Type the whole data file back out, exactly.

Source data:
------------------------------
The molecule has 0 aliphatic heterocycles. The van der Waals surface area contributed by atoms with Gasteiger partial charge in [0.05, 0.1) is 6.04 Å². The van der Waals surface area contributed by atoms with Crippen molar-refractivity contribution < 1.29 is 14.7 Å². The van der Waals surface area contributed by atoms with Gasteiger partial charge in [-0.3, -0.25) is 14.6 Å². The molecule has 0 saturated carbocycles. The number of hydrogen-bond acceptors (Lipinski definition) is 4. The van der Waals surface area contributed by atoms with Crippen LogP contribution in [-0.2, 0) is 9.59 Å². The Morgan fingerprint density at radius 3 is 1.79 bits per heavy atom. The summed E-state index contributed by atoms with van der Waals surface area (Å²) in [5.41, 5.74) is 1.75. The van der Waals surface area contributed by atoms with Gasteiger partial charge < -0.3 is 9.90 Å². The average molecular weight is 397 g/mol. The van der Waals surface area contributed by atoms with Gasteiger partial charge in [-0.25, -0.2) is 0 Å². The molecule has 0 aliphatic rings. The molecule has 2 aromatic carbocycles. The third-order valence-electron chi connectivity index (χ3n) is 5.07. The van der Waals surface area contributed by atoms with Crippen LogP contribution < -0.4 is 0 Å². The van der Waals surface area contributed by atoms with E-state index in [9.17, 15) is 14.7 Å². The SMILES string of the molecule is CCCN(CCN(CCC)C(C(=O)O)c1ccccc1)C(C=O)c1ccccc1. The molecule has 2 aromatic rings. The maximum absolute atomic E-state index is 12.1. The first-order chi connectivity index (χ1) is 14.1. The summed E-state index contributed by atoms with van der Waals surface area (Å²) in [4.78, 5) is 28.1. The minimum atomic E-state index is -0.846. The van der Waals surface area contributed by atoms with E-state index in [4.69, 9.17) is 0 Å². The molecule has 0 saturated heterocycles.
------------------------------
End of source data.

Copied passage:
The molecule has 0 aliphatic heterocycles. The van der Waals surface area contributed by atoms with Gasteiger partial charge in [0.05, 0.1) is 6.04 Å². The van der Waals surface area contributed by atoms with Crippen molar-refractivity contribution < 1.29 is 14.7 Å². The van der Waals surface area contributed by atoms with Gasteiger partial charge in [-0.3, -0.25) is 14.6 Å². The molecule has 0 saturated carbocycles. The number of hydrogen-bond acceptors (Lipinski definition) is 4. The van der Waals surface area contributed by atoms with Crippen LogP contribution in [-0.2, 0) is 9.59 Å². The Morgan fingerprint density at radius 3 is 1.79 bits per heavy atom. The summed E-state index contributed by atoms with van der Waals surface area (Å²) in [5.41, 5.74) is 1.75. The van der Waals surface area contributed by atoms with Gasteiger partial charge < -0.3 is 9.90 Å². The average molecular weight is 397 g/mol. The van der Waals surface area contributed by atoms with Gasteiger partial charge in [-0.25, -0.2) is 0 Å². The molecule has 0 aliphatic rings. The molecule has 2 aromatic carbocycles. The third-order valence-electron chi connectivity index (χ3n) is 5.07. The van der Waals surface area contributed by atoms with Crippen LogP contribution < -0.4 is 0 Å². The van der Waals surface area contributed by atoms with E-state index in [9.17, 15) is 14.7 Å². The SMILES string of the molecule is CCCN(CCN(CCC)C(C(=O)O)c1ccccc1)C(C=O)c1ccccc1. The molecule has 2 aromatic rings. The maximum absolute atomic E-state index is 12.1. The first-order chi connectivity index (χ1) is 14.1. The summed E-state index contributed by atoms with van der Waals surface area (Å²) in [4.78, 5) is 28.1. The minimum atomic E-state index is -0.846. The van der Waals surface area contributed by atoms with E-state index in [4.69, 9.17) is 0 Å². The molecule has 0 saturated heterocycles.